Will Ola cause the next big disruption in the electric 2-wheeler market?

G Balachandar Chennai | Updated on August 30, 2021

There is still no clarity on the battery quality and its costing details, says an expert

As Ola Electric prepares to deliver its electric scooters from October, will it trigger the next big disruption in the Indian electric two-wheeler market by the hype and expectations created? Well, industry analysts are cautiously optimistic about the company’s ability to emerge as a gamer changer, at least in the initial phase.

While it unveiled its electric scooter Ola S1 on August 15 with a price (.₹99,999) matching petrol-powered bikes and scooters, it had already garnered more than one lakh pre-bookings.

Ola Electric appears to have achieved initial success with exciting specs in its scooter. But product acceptability remains to be seen. “Going by the specifications and features, the product could be disruptive as it appears to be matching the aspirations of younger groups and the higher-end segments. But there is no clarity on the battery quality and costing details. If one is required to change the battery after three years, it will cost a bomb -- ₹60,000 to ₹70,000 - going by the specs in S1 variants. We still don’t get a sense why they didn't go for the swapping option as well,” says Himani Jain, Senior Programme Lead, CEEW (Council on Energy, Environment and Water).

The company is now working on the mammoth task of fulfilling the customer orders from October. Bhavish Aggarwal, Chairman and Group CEO of Ola, announced that it would deliver its S1 scooters across 1,000+ cities from where it received pre-bookings.

“The constraints in the EV supply chain are well registered and acknowledged. Many EV components are still imported, any snag in the supply of critical components like battery cells or packs, may adversely affect the production plans. If Ola is able to fulfil the 1 lakh + bookings within reasonable time, then it’ll be a great start for the newest EV startup in India. But if Ola takes too long, then there’s a risk of cancellations, which will not only hamper sales but also dent the image of Ola as an OEM,” says Suraj Ghosh, Associate Director, Powertrain & Compliance Forecasts, South Asia, IHS Markit.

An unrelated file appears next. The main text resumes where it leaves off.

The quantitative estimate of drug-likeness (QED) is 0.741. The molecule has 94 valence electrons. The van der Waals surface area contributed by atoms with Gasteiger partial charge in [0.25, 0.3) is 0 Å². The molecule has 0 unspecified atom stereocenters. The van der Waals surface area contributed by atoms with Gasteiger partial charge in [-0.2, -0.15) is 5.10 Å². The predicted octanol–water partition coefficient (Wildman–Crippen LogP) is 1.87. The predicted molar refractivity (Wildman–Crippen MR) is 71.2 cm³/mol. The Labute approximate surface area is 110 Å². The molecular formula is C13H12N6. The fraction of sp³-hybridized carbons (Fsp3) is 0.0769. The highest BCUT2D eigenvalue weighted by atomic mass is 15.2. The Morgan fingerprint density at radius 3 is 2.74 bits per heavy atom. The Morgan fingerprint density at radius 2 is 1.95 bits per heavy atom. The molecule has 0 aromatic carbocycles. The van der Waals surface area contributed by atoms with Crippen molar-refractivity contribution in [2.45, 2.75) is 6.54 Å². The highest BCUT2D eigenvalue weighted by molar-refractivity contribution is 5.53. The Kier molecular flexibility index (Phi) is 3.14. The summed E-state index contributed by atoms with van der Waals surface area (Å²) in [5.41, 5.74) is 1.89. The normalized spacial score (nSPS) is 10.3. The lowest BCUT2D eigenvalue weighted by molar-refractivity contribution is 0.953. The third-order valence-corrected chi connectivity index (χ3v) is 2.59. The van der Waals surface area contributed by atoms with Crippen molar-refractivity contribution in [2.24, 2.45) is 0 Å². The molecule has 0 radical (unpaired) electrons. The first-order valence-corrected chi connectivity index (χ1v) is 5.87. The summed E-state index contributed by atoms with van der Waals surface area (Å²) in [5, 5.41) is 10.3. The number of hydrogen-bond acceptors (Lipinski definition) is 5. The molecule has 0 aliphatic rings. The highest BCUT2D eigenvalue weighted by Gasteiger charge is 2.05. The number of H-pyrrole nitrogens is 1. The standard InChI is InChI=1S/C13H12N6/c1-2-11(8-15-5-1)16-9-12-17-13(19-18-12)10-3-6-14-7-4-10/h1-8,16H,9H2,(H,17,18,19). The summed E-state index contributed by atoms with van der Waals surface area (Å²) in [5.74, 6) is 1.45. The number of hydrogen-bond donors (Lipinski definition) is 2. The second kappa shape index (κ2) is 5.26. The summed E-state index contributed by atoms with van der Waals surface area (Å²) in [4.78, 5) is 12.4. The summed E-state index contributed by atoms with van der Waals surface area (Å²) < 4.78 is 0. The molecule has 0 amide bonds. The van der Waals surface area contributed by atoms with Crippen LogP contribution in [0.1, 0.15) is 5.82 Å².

Charging infrastructure

Ola S1 comes bundled with a convenient portable home charger that just needs to be plugged into a regular socket. The company is working on building its own Hyper-charger Network.

“Ola has created huge excitement, and I am sure they must have put the delivery team in action. But adoption of high-speed electric scooters will not be so big – share will be just 3-5% of the market. The share may cross double-digit only if the product becomes successful and the charging infrastructure improves. But Ola’s launch will expand the EV ecosystem,” says Sanjeev Garg, Practice Leader-Automotive, Praxis Global Alliance.

While the EV supply chain in India is evolving, the improving customer acceptance on the back of government policies and subsidies may favour Ola.

“The electric two-wheeler market is expected to grow at an exponential pace over the medium aided by recent favourable changes in incentive which coupled with rising fuel cost has resulted in lower payback period,” says Shamsher Dewan, Group Head & Vice President - Corporate Sector Ratings, ICRA Ltd.

“In addition, introduction of new models with superior single charge mileage and host of features will drive customer attention. Finance tie-up and investments in setting up a wide distribution and charging network will play an equally important role for OEMs besides launching successful products,” he added.

The electric two-wheeler volumes grew from 24,839 units in FY20 to 40,837 in FY21. During this fiscal, more than 30,000 electric two-wheelers have already been sold to date.

Published on August 30, 2021

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